One fifth of the Netherland’s population and land exist below sea level.
Another 50% of the land also lies less than one metre above the sea.
The low-lying Netherlands are bordered by the English Channel and North Sea. Aptly, the southwest corner of the country is called Zeeland, or “sea-land”; a vast expanse of flat delta dominated by three main peninsulas. The reasons for this semi-aquatic landscape are twofold. One explanation is sea level; over tens of thousands of years, sea levels change with the Earth’s climate as more or less water is locked up frozen during ice ages. Now, the Earth’s oceans are at a level where the Netherlands barely peak through the sea, making them susceptible to flooding.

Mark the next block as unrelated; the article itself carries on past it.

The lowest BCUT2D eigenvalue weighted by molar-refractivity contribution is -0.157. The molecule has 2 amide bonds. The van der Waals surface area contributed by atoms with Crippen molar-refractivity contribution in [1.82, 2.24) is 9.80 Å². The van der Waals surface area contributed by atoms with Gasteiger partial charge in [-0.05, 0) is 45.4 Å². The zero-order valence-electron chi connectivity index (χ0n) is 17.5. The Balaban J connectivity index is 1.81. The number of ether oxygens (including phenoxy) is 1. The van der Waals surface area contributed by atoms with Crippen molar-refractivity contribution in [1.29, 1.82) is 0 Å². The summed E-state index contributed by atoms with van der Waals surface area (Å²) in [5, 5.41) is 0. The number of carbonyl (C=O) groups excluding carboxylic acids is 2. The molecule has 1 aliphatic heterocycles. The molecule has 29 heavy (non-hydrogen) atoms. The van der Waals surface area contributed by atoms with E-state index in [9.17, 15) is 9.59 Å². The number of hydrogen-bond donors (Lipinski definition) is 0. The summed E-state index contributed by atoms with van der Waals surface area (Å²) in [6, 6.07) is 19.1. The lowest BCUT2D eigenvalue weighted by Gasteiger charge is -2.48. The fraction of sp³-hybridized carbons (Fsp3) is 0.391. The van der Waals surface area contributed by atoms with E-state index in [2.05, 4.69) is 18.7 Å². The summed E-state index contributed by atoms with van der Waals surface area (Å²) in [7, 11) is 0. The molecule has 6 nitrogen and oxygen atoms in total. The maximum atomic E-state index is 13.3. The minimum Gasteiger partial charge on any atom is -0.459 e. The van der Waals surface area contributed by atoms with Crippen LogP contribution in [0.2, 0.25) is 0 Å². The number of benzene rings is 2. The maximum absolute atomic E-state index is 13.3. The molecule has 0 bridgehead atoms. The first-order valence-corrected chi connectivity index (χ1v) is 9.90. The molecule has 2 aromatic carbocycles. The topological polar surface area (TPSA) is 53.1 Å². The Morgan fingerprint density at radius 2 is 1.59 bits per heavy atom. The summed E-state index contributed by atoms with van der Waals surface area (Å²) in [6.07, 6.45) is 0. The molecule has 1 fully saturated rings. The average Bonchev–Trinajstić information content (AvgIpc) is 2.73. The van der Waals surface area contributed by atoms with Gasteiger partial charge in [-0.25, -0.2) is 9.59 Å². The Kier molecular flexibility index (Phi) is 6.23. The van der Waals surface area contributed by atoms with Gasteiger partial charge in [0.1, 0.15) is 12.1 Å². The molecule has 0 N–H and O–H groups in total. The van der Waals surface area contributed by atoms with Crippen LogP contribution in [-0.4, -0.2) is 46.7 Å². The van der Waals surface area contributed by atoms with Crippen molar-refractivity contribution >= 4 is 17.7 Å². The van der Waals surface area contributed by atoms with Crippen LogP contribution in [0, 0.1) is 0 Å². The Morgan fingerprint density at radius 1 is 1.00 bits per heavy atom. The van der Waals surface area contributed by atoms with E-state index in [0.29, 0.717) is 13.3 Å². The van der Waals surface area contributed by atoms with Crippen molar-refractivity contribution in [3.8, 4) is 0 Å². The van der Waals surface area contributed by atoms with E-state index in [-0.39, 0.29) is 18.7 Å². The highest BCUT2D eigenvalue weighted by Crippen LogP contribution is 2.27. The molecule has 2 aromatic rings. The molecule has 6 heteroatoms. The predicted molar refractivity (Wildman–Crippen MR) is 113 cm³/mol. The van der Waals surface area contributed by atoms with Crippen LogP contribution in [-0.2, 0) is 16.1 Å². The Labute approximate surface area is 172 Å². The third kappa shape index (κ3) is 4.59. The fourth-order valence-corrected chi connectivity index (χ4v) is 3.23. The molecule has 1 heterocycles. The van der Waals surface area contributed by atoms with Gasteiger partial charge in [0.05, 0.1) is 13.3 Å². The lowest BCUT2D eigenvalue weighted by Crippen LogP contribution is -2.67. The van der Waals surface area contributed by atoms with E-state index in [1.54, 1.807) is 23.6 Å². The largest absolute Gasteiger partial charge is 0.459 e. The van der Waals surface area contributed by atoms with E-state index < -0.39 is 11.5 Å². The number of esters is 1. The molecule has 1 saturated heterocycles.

Secondly; many of Europe’s great rivers flow through the low-lands into the North Sea, such as the Rhone, Maas and the Scheldt.Each river widens into an estuary towards their mouth, some of which can be seven kilometres wide and 80 kilometres long.Flying at lower altitudes reveals how humans have manipulated the landscape to manage these waterways to protect their lands from flooding.